“Last year, we went deep so much that guys would back up all the time,” he said Thursday. “This year, we’ve been going (short) so much, guys I think are kind of forgetting who we are when it comes to deep balls. They’re forgetting we’re the best in the world. We need to remind them.”

This might be the week to go deep.

“There are definitely going to be opportunities — a lot of them,” receiver Antonio Brown said. “We’ve got to take advantage of them, capitalize on them.”

The Washington Redskins (3-4) rank last in the NFL in pass defense, allowing 328.4 yards per game and 7.71 yards per attempt. No doubt offensive coordinator Todd Haley is paying attention.

“I think he’s going to give us a couple of shots,” Wallace said.

The Redskins’ secondary, which starts cornerbacks DeAngelo Hall and Josh Wilson and safeties Reed Doughty and Madieu Williams, has allowed 16 touchdown passes. The most recent was an everyone-knew-it-was-coming Eli Manning to Victor Cruz 77-yard winner with 73 seconds left Sunday against the New York Giants.

“They’re OK. They’re decent,” Wallace said of the Redskins’ secondary. “DeAngelo is a perennial Pro Bowler guy. … I don’t feel like they have tremendous athletes over there, but they’re always in the right spots.”

Not much is going right for those defenders so far.

“We gave up 222 yards a game in the passing game last year. I think we were like 10th or 11th. We’re giving up 328 right now, which is crazy,” Redskins defensive coordinator Jim Haslett said.

Now that secondary must face Roethlisberger, who is enjoying one of his best seasons despite being without much of a running game until Jonathan Dwyer ran for 122 yards Sunday at Cincinnati. Roethlisberger threw for 278 yards but would have had more if his receivers hadn’t dropped a half-dozen passes, including three by Wallace.

“Like I’ve said all along, I’m not worried about the big plays,” Haley said. “I think, when they’re there, we’ll get them, and hopefully we’re at a high percentage of getting them.”

Sunday, perhaps? Brown (36 catches), tight end Heath Miller (31) and Wallace (29) all have more catches than any Redskins player; tight end Fred Davis, who’s out for the season with a torn left Achilles tendon, leads the way with 24.

“If we can get that production out of our running game, our pass game is going to come — I promise you,” Wallace said. “I think we can be one of the best offenses. But it’s not time to say that anymore — we have to go out and prove it. The talking is done.”

http://triblive.com/sports/steelers/2819944-85/game-wallace-redskins-think-steelers-yards-pass-deep-roethlisberger-sunday#ixzz2AQBiaEsa

Oviedo
10-26-2012, 02:38 PM
Perhaps it is as simple as Haley not knowing how hard Wallace will try to get the ball since his driving concern since the spring has been to do nothing to get hurt.;) Why waste a down?

hawaiiansteel
10-26-2012, 02:40 PM
Roethlisberger says he likes the dink-and-dunk offense

Posted by Mike Florio on October 26, 2012

As Steelers quarterback Ben Roethlisberger and Steelers offensive coordinator inch toward a confrontation that coach Mike Tomlin regards as inevitable, Roethlisberger is fashioning a tapestry of passive-aggressive sound bites aimed at needling Haley or building support from the fans, or both.

Over the weekend, Roethlisberger referred to Halley’s offense as a “dink-and-dunk” attack. Though the term widely is regarded in football circles as derisive, Ben now saws that he actually is a fan of dinking and dunking.

“That wasn’t meant in a negative way,” Roethlisberger said Thursday, via Jarrett Bell of USA Today. “Coach Haley and I had a laugh about it this morning. To dink and dunk, that’s moving the chains, and it will open up big plays. The Patriots dink and dunk, too.”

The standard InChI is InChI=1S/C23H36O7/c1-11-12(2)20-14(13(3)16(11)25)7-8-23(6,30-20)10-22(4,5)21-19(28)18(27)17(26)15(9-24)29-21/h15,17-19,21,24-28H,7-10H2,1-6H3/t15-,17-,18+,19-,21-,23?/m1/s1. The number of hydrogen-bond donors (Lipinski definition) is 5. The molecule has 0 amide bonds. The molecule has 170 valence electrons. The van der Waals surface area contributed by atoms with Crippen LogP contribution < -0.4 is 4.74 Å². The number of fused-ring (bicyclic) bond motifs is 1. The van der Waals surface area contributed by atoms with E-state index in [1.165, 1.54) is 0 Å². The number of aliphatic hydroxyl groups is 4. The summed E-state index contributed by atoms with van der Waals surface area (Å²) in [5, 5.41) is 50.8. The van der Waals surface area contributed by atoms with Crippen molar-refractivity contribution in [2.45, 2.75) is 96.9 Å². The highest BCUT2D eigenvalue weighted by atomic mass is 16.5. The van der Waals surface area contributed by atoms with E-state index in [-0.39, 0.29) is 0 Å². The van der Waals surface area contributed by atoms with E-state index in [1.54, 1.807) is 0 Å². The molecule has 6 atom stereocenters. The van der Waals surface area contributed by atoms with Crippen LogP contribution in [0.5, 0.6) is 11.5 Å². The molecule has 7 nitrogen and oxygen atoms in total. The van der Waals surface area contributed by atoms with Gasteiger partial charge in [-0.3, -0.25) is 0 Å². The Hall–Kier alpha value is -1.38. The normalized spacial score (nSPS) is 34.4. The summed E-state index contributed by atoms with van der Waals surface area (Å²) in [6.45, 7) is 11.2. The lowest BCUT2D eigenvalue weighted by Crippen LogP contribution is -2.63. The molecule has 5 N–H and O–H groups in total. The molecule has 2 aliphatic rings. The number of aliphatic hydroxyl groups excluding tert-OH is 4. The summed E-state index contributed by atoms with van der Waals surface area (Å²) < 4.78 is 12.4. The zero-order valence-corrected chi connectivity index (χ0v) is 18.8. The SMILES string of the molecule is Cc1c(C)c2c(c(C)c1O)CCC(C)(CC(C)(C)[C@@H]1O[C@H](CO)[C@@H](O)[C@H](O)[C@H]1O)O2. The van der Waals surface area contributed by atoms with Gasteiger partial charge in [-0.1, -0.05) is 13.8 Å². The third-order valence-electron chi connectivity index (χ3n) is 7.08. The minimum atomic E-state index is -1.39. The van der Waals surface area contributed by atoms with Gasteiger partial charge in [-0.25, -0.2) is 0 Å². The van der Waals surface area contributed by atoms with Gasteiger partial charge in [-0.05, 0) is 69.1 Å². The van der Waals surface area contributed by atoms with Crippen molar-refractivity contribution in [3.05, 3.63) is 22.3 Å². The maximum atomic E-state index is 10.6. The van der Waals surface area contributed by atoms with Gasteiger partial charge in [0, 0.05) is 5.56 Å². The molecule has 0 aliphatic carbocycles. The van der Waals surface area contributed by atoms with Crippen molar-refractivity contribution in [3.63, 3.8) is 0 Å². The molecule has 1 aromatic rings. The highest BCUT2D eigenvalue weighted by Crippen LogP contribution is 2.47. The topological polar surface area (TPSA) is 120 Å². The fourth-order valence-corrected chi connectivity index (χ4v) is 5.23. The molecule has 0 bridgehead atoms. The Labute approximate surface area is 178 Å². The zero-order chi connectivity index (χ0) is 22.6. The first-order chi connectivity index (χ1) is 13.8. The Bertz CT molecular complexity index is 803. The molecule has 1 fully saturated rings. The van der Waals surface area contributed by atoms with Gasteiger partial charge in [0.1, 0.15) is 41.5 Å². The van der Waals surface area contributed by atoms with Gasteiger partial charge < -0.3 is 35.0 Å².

And when those big plays come, maybe Roethlisberger will refer to the offense as “chuck and duck.” In a positive way.

Here’s the reality. The Steelers got rid of offensive coordinator Bruce Arians in part because he and Roethlisberger were regarded as being too close, to the point where there was real concern that Arians was creating game plans with an eye toward showcasing the quarterback, which could have impacted the broader effort to win games. Right or wrong, Haley’s presence is aimed in part at enhancing the overall effort by not allowing Roethlisberger to get too reckless with the ball or his body.

The fact that Haley has yet to engage Roethlisberger via the media is a good sign. The Steelers knew that it would take time for Ben to buy in to the new approach, and they’re wisely tolerating his periodic public pissing and moaning about dinking and dunking or chucking and ducking or whatever he may publicly piss and/or moan about.

http://profootballtalk.nbcsports.com/2012/10/26/roethlisberger-says-he-likes-the-dink-and-dunk-offense/

Oviedo
10-26-2012, 03:29 PM
Roethlisberger says he likes the dink-and-dunk offense

Posted by Mike Florio on October 26, 2012

As Steelers quarterback Ben Roethlisberger and Steelers offensive coordinator inch toward a confrontation that coach Mike Tomlin regards as inevitable, Roethlisberger is fashioning a tapestry of passive-aggressive sound bites aimed at needling Haley or building support from the fans, or both.

Over the weekend, Roethlisberger referred to Halley’s offense as a “dink-and-dunk” attack. Though the term widely is regarded in football circles as derisive, Ben now saws that he actually is a fan of dinking and dunking.

“That wasn’t meant in a negative way,” Roethlisberger said Thursday, via Jarrett Bell of USA Today. “Coach Haley and I had a laugh about it this morning. To dink and dunk, that’s moving the chains, and it will open up big plays. The Patriots dink and dunk, too.”

And when those big plays come, maybe Roethlisberger will refer to the offense as “chuck and duck.” In a positive way.

Here’s the reality. The Steelers got rid of offensive coordinator Bruce Arians in part because he and Roethlisberger were regarded as being too close, to the point where there was real concern that Arians was creating game plans with an eye toward showcasing the quarterback, which could have impacted the broader effort to win games. Right or wrong, Haley’s presence is aimed in part at enhancing the overall effort by not allowing Roethlisberger to get too reckless with the ball or his body.

The fact that Haley has yet to engage Roethlisberger via the media is a good sign. The Steelers knew that it would take time for Ben to buy in to the new approach, and they’re wisely tolerating his periodic public pissing and moaning about dinking and dunking or chucking and ducking or whatever he may publicly piss and/or moan about.

http://profootballtalk.nbcsports.com/2012/10/26/roethlisberger-says-he-likes-the-dink-and-dunk-offense/

Sounds like "Much ado about nothing"